Some pilgrims choose to ship their packs ahead at each stage and this can be especially beneficial if you have back problems or other health issues that make carrying a load for hours on end tricky at best or almost impossible at worst. However, if you don’t have any of these issues and still choose to ship your pack ahead then the disadvantage to this is you have to choose your destination ahead and then make it there at the end of the day. Whereas, if you carry your belongings with you, you have freedom to stop and stay at a place wherever you want and this is a magical aspect of the Camino.
3) Choose the right footwear
I decided to choose a good pair of trail running shoes instead of hiking boots. Trail runners are lightweight, they usually have good grips on the soles to cope with any terrain and they dry out quickly if they get wet and don’t rub up blisters or ankle sores like hiking boots do. I complement them with buying a good pair of ironman-style sports inner soles and sports socks (the ones that have good padding around the toes and heels).
In three Caminos (i.e. over 1,500 miles) I have not had any blisters or shin splints and yet on each one I saw pilgrims suffering with an array of problems owing to heavy hiking boots and plenty of discarded pairs of hiking boots strewn by the side of the trail. I have used trailrunners by Saucony on my first Camino, Saloman on my second and Asics on my third and I must admit that I have since gone back to Saucony as I have found them to be the most comfortable and I am preparing for my next Camino, which will most likely be the Camino del Norte.
To supplement the footwear, do include some Compede blister plasters (or similar) and muscle tape in your first aid kit, just in case. If you don’t need to use them, then you can share them with pilgrims who do.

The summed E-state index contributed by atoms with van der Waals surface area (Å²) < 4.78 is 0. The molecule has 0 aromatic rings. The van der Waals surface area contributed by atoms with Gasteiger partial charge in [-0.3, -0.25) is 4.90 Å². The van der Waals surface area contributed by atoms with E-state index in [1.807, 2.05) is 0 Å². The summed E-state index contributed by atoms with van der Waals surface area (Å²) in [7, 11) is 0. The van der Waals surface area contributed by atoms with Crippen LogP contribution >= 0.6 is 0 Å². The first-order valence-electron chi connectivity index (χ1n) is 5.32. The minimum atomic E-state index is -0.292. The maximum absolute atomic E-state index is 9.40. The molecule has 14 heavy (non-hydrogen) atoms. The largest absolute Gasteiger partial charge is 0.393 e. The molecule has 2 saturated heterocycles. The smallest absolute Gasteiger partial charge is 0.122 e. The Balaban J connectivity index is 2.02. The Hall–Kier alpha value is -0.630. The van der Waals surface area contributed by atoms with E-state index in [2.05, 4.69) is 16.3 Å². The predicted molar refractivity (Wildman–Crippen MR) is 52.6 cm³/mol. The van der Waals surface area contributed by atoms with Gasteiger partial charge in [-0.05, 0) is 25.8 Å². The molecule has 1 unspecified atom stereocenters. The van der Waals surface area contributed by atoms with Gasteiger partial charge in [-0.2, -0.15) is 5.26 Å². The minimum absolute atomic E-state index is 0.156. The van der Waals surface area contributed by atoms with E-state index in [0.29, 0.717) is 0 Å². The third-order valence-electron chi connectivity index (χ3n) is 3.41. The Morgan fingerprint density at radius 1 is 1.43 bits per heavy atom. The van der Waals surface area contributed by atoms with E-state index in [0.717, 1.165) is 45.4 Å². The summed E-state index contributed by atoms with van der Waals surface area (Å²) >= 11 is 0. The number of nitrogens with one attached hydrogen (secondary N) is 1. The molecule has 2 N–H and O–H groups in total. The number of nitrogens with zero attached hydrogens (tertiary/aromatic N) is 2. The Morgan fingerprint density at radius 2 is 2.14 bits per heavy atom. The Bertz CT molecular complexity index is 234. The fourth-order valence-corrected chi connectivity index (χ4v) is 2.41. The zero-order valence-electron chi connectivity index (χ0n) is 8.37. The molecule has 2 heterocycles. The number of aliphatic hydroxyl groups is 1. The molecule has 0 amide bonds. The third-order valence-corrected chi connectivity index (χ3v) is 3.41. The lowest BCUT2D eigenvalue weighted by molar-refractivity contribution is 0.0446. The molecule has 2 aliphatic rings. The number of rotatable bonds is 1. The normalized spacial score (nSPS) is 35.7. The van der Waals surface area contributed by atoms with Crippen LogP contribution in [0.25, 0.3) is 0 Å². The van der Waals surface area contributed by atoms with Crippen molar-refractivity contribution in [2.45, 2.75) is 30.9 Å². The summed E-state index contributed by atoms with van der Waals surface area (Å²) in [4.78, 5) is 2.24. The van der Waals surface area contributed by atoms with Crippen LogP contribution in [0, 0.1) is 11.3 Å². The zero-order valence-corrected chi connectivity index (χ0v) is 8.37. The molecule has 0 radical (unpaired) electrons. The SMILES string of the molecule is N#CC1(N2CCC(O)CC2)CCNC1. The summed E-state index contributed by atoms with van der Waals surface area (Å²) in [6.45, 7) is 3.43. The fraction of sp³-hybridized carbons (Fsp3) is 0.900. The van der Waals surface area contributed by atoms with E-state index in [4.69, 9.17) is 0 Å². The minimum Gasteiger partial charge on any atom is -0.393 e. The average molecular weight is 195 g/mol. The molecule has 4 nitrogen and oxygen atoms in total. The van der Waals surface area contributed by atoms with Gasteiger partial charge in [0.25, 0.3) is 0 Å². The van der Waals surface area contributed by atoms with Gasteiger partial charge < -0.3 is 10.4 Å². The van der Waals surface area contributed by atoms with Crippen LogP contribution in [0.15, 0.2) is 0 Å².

4) Choose the right rainwear
It is useful to carry waterproofs for the odd day of rain (or snow if you happen to walk in the winter). However, from my experience it is better to use an all-in-one rain poncho like those produced by Altus or Vaude, that fits over your body, as well as the backpack on your back instead of a cagoule and a separate rain cover for the pack.
The all-in-one keeps everything dry and is quick to put on and take off. With the others, you are fiddling with two items and the rain covers for the pack aren’t that effective because rain drips between your cagoule and the backpack and can soak into it, where the raincover is open. So save yourself the trouble. And besides, rain ponchos are incredibly stylish as this photo above clearly shows….
5) Follow your intuition
A wonderful aspect about the Camino de Santiago, whichever route you choose, is that it enables us to get back in touch with the simple pleasures in life, to detach from rigid schedules, expectations and demands of everyday life back home, and re-discover and connect with what it is to be human and a member of the wider, family of living beings on our beautiful planet by being totally immersed in nature for much of the walk.
Allow your own intuition to guide you along the journey. If you feel prompted to linger in a place for a few hours, while other pilgrims race ahead, then do so. Do not let other people dictate the pace and progress of your walk. Even if you are walking with friends or other family members then agree to walk your own walk with grace and listen to the small voice inside.
Perhaps that voice is guiding you to take one of the detours to visit an ancient church or shrine, or one of the rural routes that lets you climb a mountain and wander through groves of spreading, sweet chestnut trees. Alternatively, your intuition prompts you to strike up a conversation with a pilgrim and your become friends for life.
Maybe you receive messages from the other realms from the sun, moon, stars, trees, flowers and animals along the way. You never know what blessing, experience or encounter awaits you.
Be alert, listen and then act.
Expect every day to be an adventure!
I hope you enjoyed this post. Feel free to share the link or comment below, especially if you found this article useful or if you have any questions about the Camino. Don’t forget to follow this blog by clicking on the blue follow button.
Thanks for reading.
Peace, love and light,